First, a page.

Gorsuch Refuses Chance to Condemn 'Dark Money' Lobbying on His Behalf
Judge Neil Gorsuch claims he 'speaks for' himself, but secretive sources have spent millions to get him confirmed for a reason
Putting a rare spotlight on the shadowy conservatives pushing for confirmation of Judge Neil Gorsuch, Sen. Sheldon Whitehouse (D-R.I.) on Tuesday directly questioned the nominee on the dark money groups supporting his bid.
During the second day of questioning by the Senate Judiciary Committee, Whitehouse called on Gorsuch to urge his undisclosed donors to reveal themselves "as a matter of respect for the process...so we can evaluate who is behind this effort."
The Hill reported that, while "he did not name Judicial Crisis Network by name, Whitehouse asked why the group spent at least $7 million to keep President [Barack] Obama's nominee, Merrick Garland, from getting a confirmation hearing and is now spending $10 million to get Gorsuch confirmed."
"You'd have to ask them," was Gorsuch's retort, to which Whitehouse replied: "I can't because I don’t know who they are. It is just a front group."
According to the Los Angeles Times:
The exchange seemed to annoy the otherwise unflappable nominee.
When Republicans on the panel came to his defense and gave Gorsuch another opportunity to address the issue of what Whitehouse called "dark money" supporting his nomination, Gorsuch was resolute.
"Nobody speaks for me," he said of the suggestion the group represented him. "Nobody. I speak for me. I am a judge. I don't have spokesmen. I speak for myself."
Watch the exchange below.
The Judicial Crisis Network is among a tight-knit network of conservative organizations and activists that have been actively trying to reshape the American judiciary system, according to New York Times journalist Eric Lipton.
In a recent exposé, Lipton revealed the effort currently being led by conservative activist Leonard Leo, former executive vice president of the conservative Federalist Society, who was tapped by the White House to "shepherd the Gorsuch nomination."
This judicial reformation is being coordinated from Washington by a relatively small team closely aligned around Mr. Leo, who is on leave from the Federalist Society while he helps the White House shepherd the Gorsuch nomination. The network includes John G. Malcolm of the Heritage Foundation and Ann Corkery, a Washington lawyer who along with her husband, Neil, oversees the Judicial Crisis Network and related dark-money groups that also support the cause.
While a free-market agenda and the desire to place judges who will be more skeptical of federal and state regulations is a driving force, several central players in the group are also motivated by intense religious beliefs.
Appearing on Democracy Now! on Tuesday, Lipton further revealed that the Judicial Crisis Network—a so-called grassroots organization that has spent millions of dollars on pro-Gorsuch television and radio ads—only has two unknown donors listed on their tax records, which he tied back to Ann and Neil Corkery and their organization the Wellspring Committee.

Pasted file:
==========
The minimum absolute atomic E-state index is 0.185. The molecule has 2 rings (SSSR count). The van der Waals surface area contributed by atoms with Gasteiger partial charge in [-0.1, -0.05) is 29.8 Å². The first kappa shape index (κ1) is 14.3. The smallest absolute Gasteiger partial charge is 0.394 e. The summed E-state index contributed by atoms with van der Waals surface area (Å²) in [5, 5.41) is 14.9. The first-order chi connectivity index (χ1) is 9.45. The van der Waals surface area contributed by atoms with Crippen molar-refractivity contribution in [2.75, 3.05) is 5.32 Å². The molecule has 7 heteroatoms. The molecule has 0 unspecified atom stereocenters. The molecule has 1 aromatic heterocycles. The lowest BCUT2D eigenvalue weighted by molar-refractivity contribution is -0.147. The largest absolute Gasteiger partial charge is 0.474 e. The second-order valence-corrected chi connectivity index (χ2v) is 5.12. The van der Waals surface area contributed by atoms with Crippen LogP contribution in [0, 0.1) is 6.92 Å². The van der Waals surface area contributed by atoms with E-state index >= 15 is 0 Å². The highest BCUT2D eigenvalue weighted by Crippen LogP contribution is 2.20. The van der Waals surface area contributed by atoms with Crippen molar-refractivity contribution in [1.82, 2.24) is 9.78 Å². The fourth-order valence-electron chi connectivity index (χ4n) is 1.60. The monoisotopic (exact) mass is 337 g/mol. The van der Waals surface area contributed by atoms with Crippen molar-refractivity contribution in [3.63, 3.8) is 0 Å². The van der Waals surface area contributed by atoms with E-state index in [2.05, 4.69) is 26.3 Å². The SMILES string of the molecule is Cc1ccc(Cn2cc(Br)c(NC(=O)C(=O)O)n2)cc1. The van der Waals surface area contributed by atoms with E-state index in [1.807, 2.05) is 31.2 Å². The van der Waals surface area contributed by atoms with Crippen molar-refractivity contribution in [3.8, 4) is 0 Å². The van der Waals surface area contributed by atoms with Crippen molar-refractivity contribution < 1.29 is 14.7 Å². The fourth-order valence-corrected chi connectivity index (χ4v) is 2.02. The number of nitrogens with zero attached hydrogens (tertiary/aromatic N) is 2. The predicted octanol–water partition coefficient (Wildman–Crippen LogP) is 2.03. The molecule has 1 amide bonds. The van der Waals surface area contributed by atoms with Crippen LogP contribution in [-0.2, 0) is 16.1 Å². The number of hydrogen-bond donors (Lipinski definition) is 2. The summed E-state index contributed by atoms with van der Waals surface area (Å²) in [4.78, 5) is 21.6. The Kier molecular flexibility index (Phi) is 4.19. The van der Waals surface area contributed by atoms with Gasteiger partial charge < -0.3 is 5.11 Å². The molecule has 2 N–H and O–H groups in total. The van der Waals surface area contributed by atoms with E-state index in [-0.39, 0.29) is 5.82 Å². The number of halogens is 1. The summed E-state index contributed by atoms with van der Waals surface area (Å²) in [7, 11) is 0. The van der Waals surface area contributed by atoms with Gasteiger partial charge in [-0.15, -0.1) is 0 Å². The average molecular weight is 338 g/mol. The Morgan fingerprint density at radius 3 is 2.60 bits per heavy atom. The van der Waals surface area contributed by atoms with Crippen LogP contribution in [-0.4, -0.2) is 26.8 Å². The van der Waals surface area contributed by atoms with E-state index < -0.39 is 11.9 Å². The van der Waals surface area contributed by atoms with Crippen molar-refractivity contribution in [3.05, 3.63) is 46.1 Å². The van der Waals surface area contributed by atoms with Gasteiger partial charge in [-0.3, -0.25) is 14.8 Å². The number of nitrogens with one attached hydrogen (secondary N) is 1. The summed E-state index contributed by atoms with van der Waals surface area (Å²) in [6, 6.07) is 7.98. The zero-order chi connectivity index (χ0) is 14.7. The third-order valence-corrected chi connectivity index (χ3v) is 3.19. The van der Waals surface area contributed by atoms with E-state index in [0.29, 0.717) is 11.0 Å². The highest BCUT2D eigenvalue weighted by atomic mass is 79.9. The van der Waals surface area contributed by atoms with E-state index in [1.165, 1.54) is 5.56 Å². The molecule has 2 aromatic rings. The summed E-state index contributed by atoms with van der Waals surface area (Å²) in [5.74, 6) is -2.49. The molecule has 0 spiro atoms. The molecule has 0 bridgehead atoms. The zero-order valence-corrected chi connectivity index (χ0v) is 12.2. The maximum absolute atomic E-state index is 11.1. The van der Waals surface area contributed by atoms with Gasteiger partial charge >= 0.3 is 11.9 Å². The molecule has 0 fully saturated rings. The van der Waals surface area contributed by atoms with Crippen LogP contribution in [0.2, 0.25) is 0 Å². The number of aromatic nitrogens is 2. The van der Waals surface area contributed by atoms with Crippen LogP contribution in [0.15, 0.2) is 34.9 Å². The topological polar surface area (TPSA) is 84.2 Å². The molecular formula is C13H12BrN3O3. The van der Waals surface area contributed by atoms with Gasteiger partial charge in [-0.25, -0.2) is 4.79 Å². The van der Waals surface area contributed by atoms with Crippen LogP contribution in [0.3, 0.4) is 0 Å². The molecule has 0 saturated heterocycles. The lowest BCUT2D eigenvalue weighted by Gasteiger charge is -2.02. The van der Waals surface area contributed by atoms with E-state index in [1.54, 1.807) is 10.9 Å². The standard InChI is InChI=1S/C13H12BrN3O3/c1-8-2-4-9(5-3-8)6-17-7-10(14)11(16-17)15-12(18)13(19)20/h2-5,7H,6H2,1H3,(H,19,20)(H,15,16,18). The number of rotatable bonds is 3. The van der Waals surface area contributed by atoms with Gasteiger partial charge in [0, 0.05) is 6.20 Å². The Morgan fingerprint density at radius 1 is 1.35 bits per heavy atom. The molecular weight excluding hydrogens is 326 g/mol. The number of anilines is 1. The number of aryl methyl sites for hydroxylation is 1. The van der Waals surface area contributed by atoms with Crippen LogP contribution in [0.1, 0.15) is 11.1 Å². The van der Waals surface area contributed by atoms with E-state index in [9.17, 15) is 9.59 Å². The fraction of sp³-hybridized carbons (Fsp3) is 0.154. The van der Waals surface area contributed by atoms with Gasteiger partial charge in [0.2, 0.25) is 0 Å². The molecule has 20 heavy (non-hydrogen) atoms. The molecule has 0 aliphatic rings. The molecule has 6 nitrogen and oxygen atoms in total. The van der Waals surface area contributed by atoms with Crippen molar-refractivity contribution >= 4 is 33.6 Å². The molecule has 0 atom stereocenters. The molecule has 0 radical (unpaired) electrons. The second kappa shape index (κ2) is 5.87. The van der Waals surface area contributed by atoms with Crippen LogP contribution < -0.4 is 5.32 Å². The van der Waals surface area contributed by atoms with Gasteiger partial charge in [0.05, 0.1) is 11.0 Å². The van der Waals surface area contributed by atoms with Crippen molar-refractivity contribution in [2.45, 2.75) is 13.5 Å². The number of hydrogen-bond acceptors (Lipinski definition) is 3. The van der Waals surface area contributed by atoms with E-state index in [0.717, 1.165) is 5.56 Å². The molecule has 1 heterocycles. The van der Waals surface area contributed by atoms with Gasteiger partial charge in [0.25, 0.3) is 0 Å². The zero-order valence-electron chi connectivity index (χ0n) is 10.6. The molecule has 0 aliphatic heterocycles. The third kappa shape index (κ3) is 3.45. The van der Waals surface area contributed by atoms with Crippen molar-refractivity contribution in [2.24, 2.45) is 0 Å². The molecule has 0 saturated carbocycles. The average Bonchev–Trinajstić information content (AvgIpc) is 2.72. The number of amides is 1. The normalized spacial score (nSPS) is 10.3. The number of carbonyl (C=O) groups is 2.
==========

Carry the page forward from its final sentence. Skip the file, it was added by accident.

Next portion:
According to OpenSecrets.org, the Corkery's have either been board members or officers with "the Catholic League, an aggressive defender of the church against what it sees as 'slanderous assaults,'" and "the National Organization for Marriage, which has fiercely fought official recognition of gay marriage," in addition to the Judicial Crisis Network.
Another shadowy group, the Koch Brothers'-backed Concerned Veterans for America, has also been a leading proponent of Gorsuch, flooding conservative districts where a Democrat faces re-election with calls, urging voters to contact their Senators and demand confirmation, according to the right-wing National Review.
Going a step further and connecting the conservative donors with Gorsuch's controversial view in regards to the "Chevron deference," Lipton explained how his confirmation could pave the way for massive deregulation.
In a 2016 court opinion, Gorsuch wrote that the idea that courts should defer to experts at agencies has "permit[ted] executive bureaucracies to swallow huge amounts of core judicial and legislative power and concentrate federal power in a way that seems more than a little difficult to square with the Constitution of the framers’ design. Maybe the time has come to face the behemoth."
As Lipton told Democracy Now!:
[Y]ou look at Judicial Crisis Network. Who—in addition to spending millions of dollars on ads to get Gorsuch confirmed, what else is Judicial Crisis Network spending a lot of money on? It's spending millions of dollars to get Republicans elected as state attorneys general. And the reason that is, is they want Republican attorneys general to bring cases in state and federal court that challenge federal regulations, which they think are overreaching, and then to get those cases into the court, in which they then help pick the judges and have more conservative judges, and then will have decisions which limit the federal powers.
And I think that, you know, that Gorsuch is—if you look at his record, it's reasonable to expect that he will—he will believe in a more—a narrow interpretation of the law and that any time that a federal agency goes too far, that it’s appropriate for the courts to review it and decide if it has stepped beyond its bounds.
Watch the segment below: